Papon Defends Wartime Role, Rebuts Historian’s Statements

The crimes-against-humanity trial of former French Cabinet minister Maurice Papon has taken up the broader issue of the Vichy government’s role during the Holocaust.

In testimony Monday during the fifth week of his trial, Papon said the legislation enacted by the Vichy regime against Jews “shocked me politically, intellectually and emotionally.”

The next day he testified that he was “disgusted” by the string of anti-Semitic laws that Vichy adopted beginning in October 1940 on its own initiative — four months after France surrendered to the Nazis.

“Not with my heart, nor with my hands, did I participate in these laws of exclusion,” said Papon, who has maintained that as a senior Vichy official he worked to save Jewish lives.

Papon, 87, went on trial Oct. 8 in the southwestern French city of Bordeaux for allegedly ordering the arrest of 1,560 Jews, 223 of them children, between 1942 and 1944, when he was secretary-general of the Bordeaux prefect’s office and head of its Jewish affairs office.

Nearly all of the Jews deported from Bordeaux died in the Auschwitz gas chambers.

After the liberation, Papon went on to an illustrious postwar career, serving as police chief of Paris between 1958 and 1967, then as budget minister in the French Cabinet during the 1970s.

Legal action against Papon began in 1981 after a newspaper article detailed his past.

But proceedings against him were repeatedly obstructed by French officials reluctant to see a trial dredge up embarrassing memories of France’s collaboration with the Nazi occupiers.

Vichy’s anti-Semitic laws — which stripped Jews of their right to teach, practice law or medicine, work as civil servants and own property — came under scrutiny at the trial by historians who argued that they reflected wartime France’s role as an willing accomplice of the Nazis.

U.S. historian Robert Paxton, in testimony for the prosecution that lasted more than three hours last Friday, spoke of the Vichy regime’s eager assistance to implement the Nazis’ Final Solution.

Paxton explained that the Nazis, who were short of manpower, would not have been able to arrest as many Jews — 76,000 out of 300,000 Jews were deported to death camps from France — without the help of the French police, who knew the terrain and the population.

“I don’t see how anyone can say that the Germans’ job was made more difficult by a regime that provided them with the ways to list, track down and arrest Jews, not to mention the help of the police,” said Paxton, a retired Columbia University history professor.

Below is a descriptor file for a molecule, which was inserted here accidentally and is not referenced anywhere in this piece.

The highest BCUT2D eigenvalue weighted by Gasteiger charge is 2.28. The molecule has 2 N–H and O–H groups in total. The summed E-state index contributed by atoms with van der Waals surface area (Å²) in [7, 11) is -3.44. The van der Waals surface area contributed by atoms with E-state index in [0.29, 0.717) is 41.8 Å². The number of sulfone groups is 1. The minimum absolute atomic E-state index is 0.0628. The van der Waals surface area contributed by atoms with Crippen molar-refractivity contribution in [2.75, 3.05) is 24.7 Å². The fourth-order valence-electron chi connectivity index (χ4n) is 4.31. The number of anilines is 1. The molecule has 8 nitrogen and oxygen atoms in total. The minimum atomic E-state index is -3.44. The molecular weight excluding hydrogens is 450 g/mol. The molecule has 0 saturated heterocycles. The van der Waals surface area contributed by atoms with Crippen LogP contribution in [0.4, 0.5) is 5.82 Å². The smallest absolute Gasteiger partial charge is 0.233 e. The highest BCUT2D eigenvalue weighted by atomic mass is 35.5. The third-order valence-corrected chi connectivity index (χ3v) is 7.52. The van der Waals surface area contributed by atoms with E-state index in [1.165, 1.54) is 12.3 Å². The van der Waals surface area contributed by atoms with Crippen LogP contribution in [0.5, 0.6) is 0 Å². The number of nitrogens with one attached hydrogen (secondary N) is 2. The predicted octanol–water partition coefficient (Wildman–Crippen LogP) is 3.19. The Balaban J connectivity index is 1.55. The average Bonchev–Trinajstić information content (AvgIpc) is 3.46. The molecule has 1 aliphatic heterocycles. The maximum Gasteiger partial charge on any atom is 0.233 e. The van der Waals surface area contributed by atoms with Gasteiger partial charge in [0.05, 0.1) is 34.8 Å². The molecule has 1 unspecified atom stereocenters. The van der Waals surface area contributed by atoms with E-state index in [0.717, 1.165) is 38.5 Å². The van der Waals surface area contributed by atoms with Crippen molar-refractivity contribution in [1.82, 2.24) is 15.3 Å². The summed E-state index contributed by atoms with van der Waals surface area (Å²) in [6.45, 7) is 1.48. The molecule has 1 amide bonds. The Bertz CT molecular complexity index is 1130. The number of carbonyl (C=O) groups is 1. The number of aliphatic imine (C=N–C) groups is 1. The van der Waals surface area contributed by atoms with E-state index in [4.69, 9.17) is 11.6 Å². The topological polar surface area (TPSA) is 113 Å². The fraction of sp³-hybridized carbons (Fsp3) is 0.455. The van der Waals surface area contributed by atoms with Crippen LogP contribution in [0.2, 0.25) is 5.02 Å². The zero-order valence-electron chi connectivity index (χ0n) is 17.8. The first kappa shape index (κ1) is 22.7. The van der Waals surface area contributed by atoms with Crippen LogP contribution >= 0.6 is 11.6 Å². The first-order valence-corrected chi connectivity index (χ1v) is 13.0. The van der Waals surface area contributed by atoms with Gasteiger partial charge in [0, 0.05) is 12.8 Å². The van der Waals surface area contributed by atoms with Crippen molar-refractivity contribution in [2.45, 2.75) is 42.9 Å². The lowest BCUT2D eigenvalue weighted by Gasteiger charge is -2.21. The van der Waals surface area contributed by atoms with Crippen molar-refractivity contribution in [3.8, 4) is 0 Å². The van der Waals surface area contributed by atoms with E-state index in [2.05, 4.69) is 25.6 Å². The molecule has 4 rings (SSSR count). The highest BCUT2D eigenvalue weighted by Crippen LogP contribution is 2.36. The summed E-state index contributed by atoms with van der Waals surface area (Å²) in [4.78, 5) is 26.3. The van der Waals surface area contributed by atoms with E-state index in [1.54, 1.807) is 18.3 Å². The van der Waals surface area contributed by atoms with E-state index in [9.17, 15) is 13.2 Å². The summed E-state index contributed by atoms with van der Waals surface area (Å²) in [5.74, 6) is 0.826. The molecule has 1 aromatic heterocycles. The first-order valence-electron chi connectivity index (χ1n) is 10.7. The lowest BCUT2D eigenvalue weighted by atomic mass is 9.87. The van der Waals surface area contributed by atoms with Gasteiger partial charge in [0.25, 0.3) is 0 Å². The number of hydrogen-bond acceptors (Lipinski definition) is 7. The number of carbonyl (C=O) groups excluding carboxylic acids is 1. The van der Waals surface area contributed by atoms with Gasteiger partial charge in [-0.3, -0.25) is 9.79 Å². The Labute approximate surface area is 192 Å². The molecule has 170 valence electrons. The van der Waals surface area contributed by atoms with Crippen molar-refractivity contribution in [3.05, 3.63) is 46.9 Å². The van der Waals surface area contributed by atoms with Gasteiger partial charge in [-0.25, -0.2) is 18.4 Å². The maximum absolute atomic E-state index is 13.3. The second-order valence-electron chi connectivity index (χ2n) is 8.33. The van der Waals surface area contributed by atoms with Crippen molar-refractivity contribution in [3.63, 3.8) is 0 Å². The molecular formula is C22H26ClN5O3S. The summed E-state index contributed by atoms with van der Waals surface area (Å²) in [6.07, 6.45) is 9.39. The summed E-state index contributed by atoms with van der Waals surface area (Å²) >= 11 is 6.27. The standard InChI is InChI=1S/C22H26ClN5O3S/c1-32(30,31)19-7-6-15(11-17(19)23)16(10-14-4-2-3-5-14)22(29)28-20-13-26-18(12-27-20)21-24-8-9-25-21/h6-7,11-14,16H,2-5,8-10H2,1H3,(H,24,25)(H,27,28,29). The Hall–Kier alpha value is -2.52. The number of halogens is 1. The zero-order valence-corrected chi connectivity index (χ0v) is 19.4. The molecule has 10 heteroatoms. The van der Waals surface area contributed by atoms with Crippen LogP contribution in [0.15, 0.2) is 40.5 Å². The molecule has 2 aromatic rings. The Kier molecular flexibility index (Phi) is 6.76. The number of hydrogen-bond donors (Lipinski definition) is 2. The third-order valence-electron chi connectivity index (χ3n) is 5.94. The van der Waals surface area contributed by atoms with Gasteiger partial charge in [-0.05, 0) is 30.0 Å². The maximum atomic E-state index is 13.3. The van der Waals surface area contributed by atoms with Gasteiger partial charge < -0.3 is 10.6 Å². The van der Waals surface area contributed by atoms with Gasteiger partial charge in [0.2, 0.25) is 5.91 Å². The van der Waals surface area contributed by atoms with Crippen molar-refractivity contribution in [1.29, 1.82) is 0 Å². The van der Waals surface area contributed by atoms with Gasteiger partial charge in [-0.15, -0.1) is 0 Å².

Papon, who has testified that he used his position in the Vichy regime to work against the Nazis, countered Paxton, saying, “History, like science, is fluid matter and difficult to comprehend.”

Papon arrived at the courthouse last Friday in an ambulance, appearing for the first time since he was hospitalized Oct. 23 with a bronchial infection.

The health complaints of Papon, who underwent triple bypass surgery last year, has thrown the trial off schedule, leading some relatives of Jews deported from Bordeaux to fear it will never be completed.

Paxton, whose 1972 book, “Vichy France, Old Guard, New Order,” is credited with having “broken the mirror” in which the French saw what they believed was their laudable conduct during the occupation, depicted France under Vichy as an anti- Semitic nation eager to carve out a place for itself in a new world order led by the Nazis.

He explained that Vichy adopted anti-Semitic laws long before the Nazis asked for them.

“Many French people believed at the time, and many still do, that German pressure was the cause of Vichy’s anti-Semitic laws,” he said.

“The effect of Vichy’s actions made the Jews more vulnerable. The Aryanization of property and the exclusion of Jews from many professions facilitated the big roundups for deportation,” which were carried out by French police, he said.

Paxton added that Vichy made life worse for the Jews by negotiating with the Germans for an arrangement under which the French police could act independently.

“That meant that the French police had to act against the enemies of the Reich — Communists, terrorists and Jews. That was the fatal mechanism that brought France to provide the Nazis with Jews” for extermination, Paxton said.

“There were very few similar cases in occupied Europe.”

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